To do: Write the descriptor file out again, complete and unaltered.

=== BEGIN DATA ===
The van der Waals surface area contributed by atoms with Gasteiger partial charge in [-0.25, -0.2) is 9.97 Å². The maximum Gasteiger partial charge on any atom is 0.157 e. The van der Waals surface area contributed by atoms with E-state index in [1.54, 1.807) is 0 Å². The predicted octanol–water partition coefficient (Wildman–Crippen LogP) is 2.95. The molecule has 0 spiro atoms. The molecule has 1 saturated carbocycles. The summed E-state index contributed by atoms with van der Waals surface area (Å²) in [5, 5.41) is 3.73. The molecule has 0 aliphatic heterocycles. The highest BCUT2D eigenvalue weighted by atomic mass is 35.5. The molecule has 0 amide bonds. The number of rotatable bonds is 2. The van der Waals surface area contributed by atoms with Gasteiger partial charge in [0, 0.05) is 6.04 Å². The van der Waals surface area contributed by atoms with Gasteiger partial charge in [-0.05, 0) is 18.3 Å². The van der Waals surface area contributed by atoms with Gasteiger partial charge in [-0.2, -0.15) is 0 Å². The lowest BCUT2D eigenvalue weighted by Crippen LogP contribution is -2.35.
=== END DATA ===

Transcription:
The van der Waals surface area contributed by atoms with Gasteiger partial charge in [-0.25, -0.2) is 9.97 Å². The maximum Gasteiger partial charge on any atom is 0.157 e. The van der Waals surface area contributed by atoms with E-state index in [1.54, 1.807) is 0 Å². The predicted octanol–water partition coefficient (Wildman–Crippen LogP) is 2.95. The molecule has 0 spiro atoms. The molecule has 1 saturated carbocycles. The summed E-state index contributed by atoms with van der Waals surface area (Å²) in [5, 5.41) is 3.73. The molecule has 0 aliphatic heterocycles. The highest BCUT2D eigenvalue weighted by atomic mass is 35.5. The molecule has 0 amide bonds. The number of rotatable bonds is 2. The van der Waals surface area contributed by atoms with Gasteiger partial charge in [0, 0.05) is 6.04 Å². The van der Waals surface area contributed by atoms with Gasteiger partial charge in [-0.05, 0) is 18.3 Å². The van der Waals surface area contributed by atoms with Gasteiger partial charge in [-0.2, -0.15) is 0 Å². The lowest BCUT2D eigenvalue weighted by Crippen LogP contribution is -2.35.